It’s a whole new world in RoyCoLand. Bryan Cox is still in the credits, and surely we will see Logan Roy in flashbacks. But barring some Wonka-esque jump up behind the scenes that no one saw and a fake body… yeah, he dead! And ass Gerri puts it “it’s so strange being here… without him.” This leads us into a downright Shakespearean episode where everyone is scheming and deceiving in various combinations.
Our cold open is the three canon Roy siblings (poor Connor) who are going through the pre-funereal stage of grieving, each in his or her own way. Kendall is slumped down, broken. Roman brushes his teeth in denial — which will be a running gag(?) this episode. Shiv, entangled in expensive bedsheets fields a call from irony. A doctor tells her she can have that baby she was trying for with Tom.
Speaking of Tom, he’s a wounded puppy wandering around, knowing his goose is pretty well cooked. He’s “here to serve,” as he likes to tell everyone he meets, but the responses range from Kendall’s soft apathy to Karl’s brutal read. By the end of the episode, Tom’s a beaten man, too tired to even try to manipulate Greg. By the way, Greg lets his failing upwards flag fly in this episode. He chats up Marcia with oozingly Eddie Haskell-esque charm, and she seems to adore him. Throughout the episiode, the other Disgusting Brother just does whatever he wants to, from a naked grab for the throne (well, vice throne) to roasting the extended family with his outdoor voice.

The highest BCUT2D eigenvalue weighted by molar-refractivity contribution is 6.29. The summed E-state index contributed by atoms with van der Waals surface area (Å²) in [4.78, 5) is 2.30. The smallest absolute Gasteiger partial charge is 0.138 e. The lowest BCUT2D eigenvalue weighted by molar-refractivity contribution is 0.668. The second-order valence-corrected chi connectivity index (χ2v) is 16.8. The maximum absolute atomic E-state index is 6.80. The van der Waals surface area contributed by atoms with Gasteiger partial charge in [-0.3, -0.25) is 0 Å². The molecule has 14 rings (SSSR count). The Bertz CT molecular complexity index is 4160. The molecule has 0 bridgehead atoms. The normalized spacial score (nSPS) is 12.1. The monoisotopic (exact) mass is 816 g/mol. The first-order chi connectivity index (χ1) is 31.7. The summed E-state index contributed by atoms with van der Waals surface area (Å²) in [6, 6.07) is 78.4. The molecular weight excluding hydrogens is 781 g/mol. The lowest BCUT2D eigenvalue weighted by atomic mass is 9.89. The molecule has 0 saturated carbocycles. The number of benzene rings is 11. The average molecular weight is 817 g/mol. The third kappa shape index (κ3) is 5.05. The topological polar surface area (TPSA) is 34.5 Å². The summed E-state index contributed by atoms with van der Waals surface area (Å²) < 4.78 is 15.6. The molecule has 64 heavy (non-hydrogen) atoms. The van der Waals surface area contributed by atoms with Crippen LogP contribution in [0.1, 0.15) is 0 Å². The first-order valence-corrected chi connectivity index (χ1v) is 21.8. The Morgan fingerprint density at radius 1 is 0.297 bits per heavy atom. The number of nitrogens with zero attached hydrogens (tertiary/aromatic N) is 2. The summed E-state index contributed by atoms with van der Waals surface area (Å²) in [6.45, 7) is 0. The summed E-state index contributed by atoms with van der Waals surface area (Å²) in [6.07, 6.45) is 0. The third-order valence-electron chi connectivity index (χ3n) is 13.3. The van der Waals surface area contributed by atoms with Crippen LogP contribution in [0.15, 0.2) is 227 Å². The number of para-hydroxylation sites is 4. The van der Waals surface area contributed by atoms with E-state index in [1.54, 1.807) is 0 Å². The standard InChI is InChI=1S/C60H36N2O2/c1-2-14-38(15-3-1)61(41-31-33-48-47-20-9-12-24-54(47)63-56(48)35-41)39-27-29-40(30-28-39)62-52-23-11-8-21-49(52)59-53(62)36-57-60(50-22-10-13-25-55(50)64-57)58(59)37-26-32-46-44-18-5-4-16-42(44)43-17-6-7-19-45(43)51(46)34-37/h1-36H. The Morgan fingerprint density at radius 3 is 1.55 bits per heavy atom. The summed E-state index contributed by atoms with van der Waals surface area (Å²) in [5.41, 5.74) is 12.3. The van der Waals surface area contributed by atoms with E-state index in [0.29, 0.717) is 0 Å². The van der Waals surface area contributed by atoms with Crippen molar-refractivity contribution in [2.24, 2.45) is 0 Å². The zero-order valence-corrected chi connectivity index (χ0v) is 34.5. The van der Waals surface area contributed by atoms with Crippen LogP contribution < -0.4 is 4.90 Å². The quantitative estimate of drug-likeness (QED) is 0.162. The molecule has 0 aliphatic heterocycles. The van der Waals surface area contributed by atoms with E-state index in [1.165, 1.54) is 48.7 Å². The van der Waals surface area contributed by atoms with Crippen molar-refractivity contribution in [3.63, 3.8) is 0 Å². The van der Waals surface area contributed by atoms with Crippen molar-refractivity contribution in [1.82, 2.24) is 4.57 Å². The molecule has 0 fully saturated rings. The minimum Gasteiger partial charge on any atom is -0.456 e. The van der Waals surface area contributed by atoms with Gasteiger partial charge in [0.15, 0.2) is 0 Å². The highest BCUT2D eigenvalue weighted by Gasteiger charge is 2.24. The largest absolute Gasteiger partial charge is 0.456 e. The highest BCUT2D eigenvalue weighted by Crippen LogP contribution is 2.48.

We also have a mysterious Macguffin that might motor us through right to the end of the series. Frank discovers a sad little scrap of paper with Logan Roy’s possible will. It includes his pencilled intention for, among other things, well, succession. Or at least it expresses his motive for one point in time. Let’s just say that whatever is written there does not bring them joy. Karl “jokes” that it should disappear. He does not want the “Little Princess to screw it up.” I’d have thought that meant Shiv, but that underestimates his levels of casual misogyny. It’s Kendall. But is it really? Is Kendall the “little princess”? Did the team of MacBeth-ian witches of Frank, Karl, and Gerri change the name when we weren’t looking? And now the MacGuffin is a full-fledged central mystery.